2.2 In an effort to demonstrate that D2 was made available to the public before the priority date of the patent, the appellant submitted with the statement setting out the grounds of appeal document D12. D12 is an e-mail sent to the appellant by an employee of Dow Corning, i.e. the company of the authors of D2. It is affirmed that the date of publication of D2 "seems to be May 14, 2004, but we can't be 100% certain. We believe (but we are not certain) that the only place the article was printed was in the white paper format as opposed to being published in the trade press or elsewhere".
2.3 The words used in this statement clearly reveal that even within the company releasing document D2 there is considerable uncertainty as to the publication date of the document. The indication that "the only place the article was printed was in the white paper format as opposed to being published in the trade press or elsewhere", without any further clarification from the side of the appellant, also casts some doubt on whether document D2 was made available to the public.
Thus, in the Board's view D12 is not convincing evidence that D2 was published before the priority date of the patent.
2.4 In the light of the above, the Board concludes that the decision of the opposition division to consider that D2 did not belong to the state of the art was correct.
3. Admittance of evidence filed during the appeal proceedings
3.1 The appellant included in the statement setting out the grounds of appeal an experimental report relating, according to its submissions, to tests performed using compositions disclosed in the patent in suit.
According to Article 12(4) RPBA, the Board has the power to hold inadmissible this new evidence if it considers that it could have been presented during the first instance proceedings.
In the course of the first-instance proceedings the appellant developed a line of argumentation against inventive step on the basis of documents disclosing compositions improving the fade resistance of color-treated hair. In its decision, the opposition division emphasises that the experimental data disclosed in the patent show that the method of the invention provides a different effect namely the enhancement of the chroma of hair (point 3.8 of the decision).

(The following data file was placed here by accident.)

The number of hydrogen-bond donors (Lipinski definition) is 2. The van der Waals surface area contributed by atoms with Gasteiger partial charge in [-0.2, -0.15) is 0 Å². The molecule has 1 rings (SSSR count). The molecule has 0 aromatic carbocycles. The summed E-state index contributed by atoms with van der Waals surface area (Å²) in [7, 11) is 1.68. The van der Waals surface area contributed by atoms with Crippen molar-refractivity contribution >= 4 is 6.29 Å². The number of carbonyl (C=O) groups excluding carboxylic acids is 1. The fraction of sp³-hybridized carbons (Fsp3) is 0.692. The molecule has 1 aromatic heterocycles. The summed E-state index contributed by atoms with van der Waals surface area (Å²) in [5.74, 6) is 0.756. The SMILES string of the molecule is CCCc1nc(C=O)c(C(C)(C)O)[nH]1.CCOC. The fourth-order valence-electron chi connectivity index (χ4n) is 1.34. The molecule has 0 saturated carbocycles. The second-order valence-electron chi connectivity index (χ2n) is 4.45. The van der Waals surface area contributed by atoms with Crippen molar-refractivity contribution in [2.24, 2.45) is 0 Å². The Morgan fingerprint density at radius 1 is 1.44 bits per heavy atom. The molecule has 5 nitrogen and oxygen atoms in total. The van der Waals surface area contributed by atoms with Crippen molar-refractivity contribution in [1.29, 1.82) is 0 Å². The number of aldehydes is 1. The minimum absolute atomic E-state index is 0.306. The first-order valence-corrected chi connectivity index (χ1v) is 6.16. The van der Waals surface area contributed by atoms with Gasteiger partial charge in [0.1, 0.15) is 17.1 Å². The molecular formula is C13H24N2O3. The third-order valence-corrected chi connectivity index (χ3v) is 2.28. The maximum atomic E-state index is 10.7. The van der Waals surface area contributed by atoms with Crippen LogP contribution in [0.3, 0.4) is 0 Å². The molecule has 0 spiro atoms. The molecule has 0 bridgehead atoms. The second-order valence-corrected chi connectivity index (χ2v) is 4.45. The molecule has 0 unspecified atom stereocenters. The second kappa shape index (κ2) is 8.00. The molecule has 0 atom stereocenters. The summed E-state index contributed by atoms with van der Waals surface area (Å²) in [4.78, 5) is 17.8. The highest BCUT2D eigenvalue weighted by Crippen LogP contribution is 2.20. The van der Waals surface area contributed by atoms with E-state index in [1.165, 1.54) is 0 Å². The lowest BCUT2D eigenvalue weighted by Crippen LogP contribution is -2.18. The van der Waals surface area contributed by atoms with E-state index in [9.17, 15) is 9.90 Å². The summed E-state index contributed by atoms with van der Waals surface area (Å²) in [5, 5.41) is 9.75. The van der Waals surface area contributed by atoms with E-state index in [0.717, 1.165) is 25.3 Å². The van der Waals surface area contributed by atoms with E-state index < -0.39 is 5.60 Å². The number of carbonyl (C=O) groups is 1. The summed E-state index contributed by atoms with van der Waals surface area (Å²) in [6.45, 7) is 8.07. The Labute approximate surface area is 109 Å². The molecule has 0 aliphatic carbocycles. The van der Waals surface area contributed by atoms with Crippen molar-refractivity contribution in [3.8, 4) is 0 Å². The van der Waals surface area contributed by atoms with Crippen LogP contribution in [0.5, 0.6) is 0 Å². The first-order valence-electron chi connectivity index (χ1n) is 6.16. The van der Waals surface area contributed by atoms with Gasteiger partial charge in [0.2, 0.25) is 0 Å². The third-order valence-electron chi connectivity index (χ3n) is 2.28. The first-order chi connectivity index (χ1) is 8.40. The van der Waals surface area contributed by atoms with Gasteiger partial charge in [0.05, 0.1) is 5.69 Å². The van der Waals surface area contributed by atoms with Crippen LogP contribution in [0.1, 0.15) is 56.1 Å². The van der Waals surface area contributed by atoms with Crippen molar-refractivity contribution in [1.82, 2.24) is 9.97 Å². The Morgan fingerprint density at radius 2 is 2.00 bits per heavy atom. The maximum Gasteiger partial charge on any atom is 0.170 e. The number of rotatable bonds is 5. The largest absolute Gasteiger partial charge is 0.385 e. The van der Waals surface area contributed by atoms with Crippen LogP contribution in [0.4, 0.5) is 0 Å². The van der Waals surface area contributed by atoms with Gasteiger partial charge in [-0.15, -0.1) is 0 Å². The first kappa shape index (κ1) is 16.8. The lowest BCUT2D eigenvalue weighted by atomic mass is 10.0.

The experimental report of the appellant is meant to challenge this conclusion of the opposition division by showing that the method of the patent in suit is ineffective in enhancing the chroma of hair.
The submission of this experimental report is therefore to be regarded as a legitimate attempt from the side of the appellant to react to the conclusions of the opposition division. In the Board's view, since the appellant during the first instance proceedings tried to attack inventive step by a different strategy, it had no compelling reasons for filing these experiments already at that stage.
Thus, the Board, in the exercise of its discretionary power according to Article 12(4) RPBA admits the experiments of the appellant into the appeal proceedings.
3.2 The respondent has submitted its experimental report D11 with the reply to the appeal of the appellant. The purpose of this report is to call into question the relevance of the appellant's experiments.
Document D11 is therefore filed as a direct response to the experimental evidence filed by the appellant. Hence, the Board finds it appropriate to admit this document also.
3.3 D2a was filed by the appellant on 6 July 2016, i.e less than two weeks before the date of oral proceedings. The appellant underlined that various passages of D2a were included also in D2. In its view, since D2a was published in 2004, it could be regarded as evidence that the concepts disclosed in D2 were already available to the public before the priority date of the patent.